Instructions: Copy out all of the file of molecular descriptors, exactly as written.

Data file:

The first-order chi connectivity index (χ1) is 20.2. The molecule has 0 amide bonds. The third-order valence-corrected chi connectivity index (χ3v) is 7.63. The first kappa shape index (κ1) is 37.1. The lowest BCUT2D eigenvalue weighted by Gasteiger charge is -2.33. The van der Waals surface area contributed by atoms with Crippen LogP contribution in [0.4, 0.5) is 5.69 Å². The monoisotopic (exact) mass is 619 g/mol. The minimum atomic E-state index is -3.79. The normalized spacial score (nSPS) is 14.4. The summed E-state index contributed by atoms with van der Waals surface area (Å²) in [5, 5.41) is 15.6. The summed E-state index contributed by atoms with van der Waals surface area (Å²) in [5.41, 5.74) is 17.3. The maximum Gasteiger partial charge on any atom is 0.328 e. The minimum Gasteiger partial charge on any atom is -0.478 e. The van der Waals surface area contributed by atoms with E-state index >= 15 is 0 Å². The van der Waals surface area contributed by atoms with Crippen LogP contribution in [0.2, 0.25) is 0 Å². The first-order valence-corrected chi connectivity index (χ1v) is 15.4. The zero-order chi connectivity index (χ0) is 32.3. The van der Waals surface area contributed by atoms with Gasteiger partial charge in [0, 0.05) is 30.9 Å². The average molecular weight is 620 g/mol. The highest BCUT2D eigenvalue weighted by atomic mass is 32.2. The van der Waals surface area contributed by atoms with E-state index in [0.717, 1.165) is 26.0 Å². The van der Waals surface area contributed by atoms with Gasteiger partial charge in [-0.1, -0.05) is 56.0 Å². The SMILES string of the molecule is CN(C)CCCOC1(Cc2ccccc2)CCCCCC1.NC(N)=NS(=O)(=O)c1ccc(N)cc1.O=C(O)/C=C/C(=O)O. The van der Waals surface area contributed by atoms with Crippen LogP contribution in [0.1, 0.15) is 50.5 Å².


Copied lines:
The first-order chi connectivity index (χ1) is 20.2. The molecule has 0 amide bonds. The third-order valence-corrected chi connectivity index (χ3v) is 7.63. The first kappa shape index (κ1) is 37.1. The lowest BCUT2D eigenvalue weighted by Gasteiger charge is -2.33. The van der Waals surface area contributed by atoms with Crippen LogP contribution in [0.4, 0.5) is 5.69 Å². The monoisotopic (exact) mass is 619 g/mol. The minimum atomic E-state index is -3.79. The normalized spacial score (nSPS) is 14.4. The summed E-state index contributed by atoms with van der Waals surface area (Å²) in [5, 5.41) is 15.6. The summed E-state index contributed by atoms with van der Waals surface area (Å²) in [5.41, 5.74) is 17.3. The maximum Gasteiger partial charge on any atom is 0.328 e. The minimum Gasteiger partial charge on any atom is -0.478 e. The van der Waals surface area contributed by atoms with E-state index >= 15 is 0 Å². The van der Waals surface area contributed by atoms with Crippen LogP contribution in [0.2, 0.25) is 0 Å². The first-order valence-corrected chi connectivity index (χ1v) is 15.4. The zero-order chi connectivity index (χ0) is 32.3. The van der Waals surface area contributed by atoms with Gasteiger partial charge in [0, 0.05) is 30.9 Å². The average molecular weight is 620 g/mol. The highest BCUT2D eigenvalue weighted by atomic mass is 32.2. The van der Waals surface area contributed by atoms with E-state index in [0.717, 1.165) is 26.0 Å². The van der Waals surface area contributed by atoms with Gasteiger partial charge in [-0.1, -0.05) is 56.0 Å². The SMILES string of the molecule is CN(C)CCCOC1(Cc2ccccc2)CCCCCC1.NC(N)=NS(=O)(=O)c1ccc(N)cc1.O=C(O)/C=C/C(=O)O. The van der Waals surface area contributed by atoms with Crippen LogP contribution in [0.1, 0.15) is 50.5 Å².